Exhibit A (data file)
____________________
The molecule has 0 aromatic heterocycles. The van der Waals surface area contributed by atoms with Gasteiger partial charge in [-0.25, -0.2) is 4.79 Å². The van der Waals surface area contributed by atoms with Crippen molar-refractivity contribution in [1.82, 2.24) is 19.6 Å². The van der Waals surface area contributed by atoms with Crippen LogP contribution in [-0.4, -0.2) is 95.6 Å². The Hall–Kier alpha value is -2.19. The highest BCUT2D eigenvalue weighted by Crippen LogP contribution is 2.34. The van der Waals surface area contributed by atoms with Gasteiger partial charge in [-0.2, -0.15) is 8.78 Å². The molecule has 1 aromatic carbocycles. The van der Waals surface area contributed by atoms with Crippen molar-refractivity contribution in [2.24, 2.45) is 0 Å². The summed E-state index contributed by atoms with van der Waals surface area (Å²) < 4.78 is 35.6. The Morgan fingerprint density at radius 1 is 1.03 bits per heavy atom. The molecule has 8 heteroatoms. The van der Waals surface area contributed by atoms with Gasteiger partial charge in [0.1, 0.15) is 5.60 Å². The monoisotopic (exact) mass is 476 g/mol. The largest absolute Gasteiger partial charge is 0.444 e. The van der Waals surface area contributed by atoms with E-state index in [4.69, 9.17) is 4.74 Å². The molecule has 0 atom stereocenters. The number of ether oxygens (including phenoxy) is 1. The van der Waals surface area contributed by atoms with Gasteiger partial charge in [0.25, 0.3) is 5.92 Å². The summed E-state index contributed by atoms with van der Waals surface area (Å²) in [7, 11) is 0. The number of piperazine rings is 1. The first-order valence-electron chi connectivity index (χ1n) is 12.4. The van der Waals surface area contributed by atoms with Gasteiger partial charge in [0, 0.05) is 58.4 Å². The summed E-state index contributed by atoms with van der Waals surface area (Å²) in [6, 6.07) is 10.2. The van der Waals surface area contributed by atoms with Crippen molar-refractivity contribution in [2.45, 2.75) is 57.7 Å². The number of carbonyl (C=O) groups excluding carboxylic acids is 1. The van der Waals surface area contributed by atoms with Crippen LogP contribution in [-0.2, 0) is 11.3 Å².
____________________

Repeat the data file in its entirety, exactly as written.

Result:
The molecule has 0 aromatic heterocycles. The van der Waals surface area contributed by atoms with Gasteiger partial charge in [-0.25, -0.2) is 4.79 Å². The van der Waals surface area contributed by atoms with Crippen molar-refractivity contribution in [1.82, 2.24) is 19.6 Å². The van der Waals surface area contributed by atoms with Crippen LogP contribution in [-0.4, -0.2) is 95.6 Å². The Hall–Kier alpha value is -2.19. The highest BCUT2D eigenvalue weighted by Crippen LogP contribution is 2.34. The van der Waals surface area contributed by atoms with Gasteiger partial charge in [-0.2, -0.15) is 8.78 Å². The molecule has 1 aromatic carbocycles. The van der Waals surface area contributed by atoms with Crippen molar-refractivity contribution in [2.24, 2.45) is 0 Å². The summed E-state index contributed by atoms with van der Waals surface area (Å²) < 4.78 is 35.6. The Morgan fingerprint density at radius 1 is 1.03 bits per heavy atom. The molecule has 8 heteroatoms. The van der Waals surface area contributed by atoms with Gasteiger partial charge in [0.1, 0.15) is 5.60 Å². The monoisotopic (exact) mass is 476 g/mol. The largest absolute Gasteiger partial charge is 0.444 e. The van der Waals surface area contributed by atoms with E-state index in [4.69, 9.17) is 4.74 Å². The molecule has 0 atom stereocenters. The number of ether oxygens (including phenoxy) is 1. The van der Waals surface area contributed by atoms with Gasteiger partial charge in [0.25, 0.3) is 5.92 Å². The summed E-state index contributed by atoms with van der Waals surface area (Å²) in [7, 11) is 0. The number of piperazine rings is 1. The first-order valence-electron chi connectivity index (χ1n) is 12.4. The van der Waals surface area contributed by atoms with Gasteiger partial charge in [0, 0.05) is 58.4 Å². The summed E-state index contributed by atoms with van der Waals surface area (Å²) in [6, 6.07) is 10.2. The van der Waals surface area contributed by atoms with Crippen molar-refractivity contribution in [2.45, 2.75) is 57.7 Å². The number of carbonyl (C=O) groups excluding carboxylic acids is 1. The van der Waals surface area contributed by atoms with Crippen LogP contribution in [-0.2, 0) is 11.3 Å².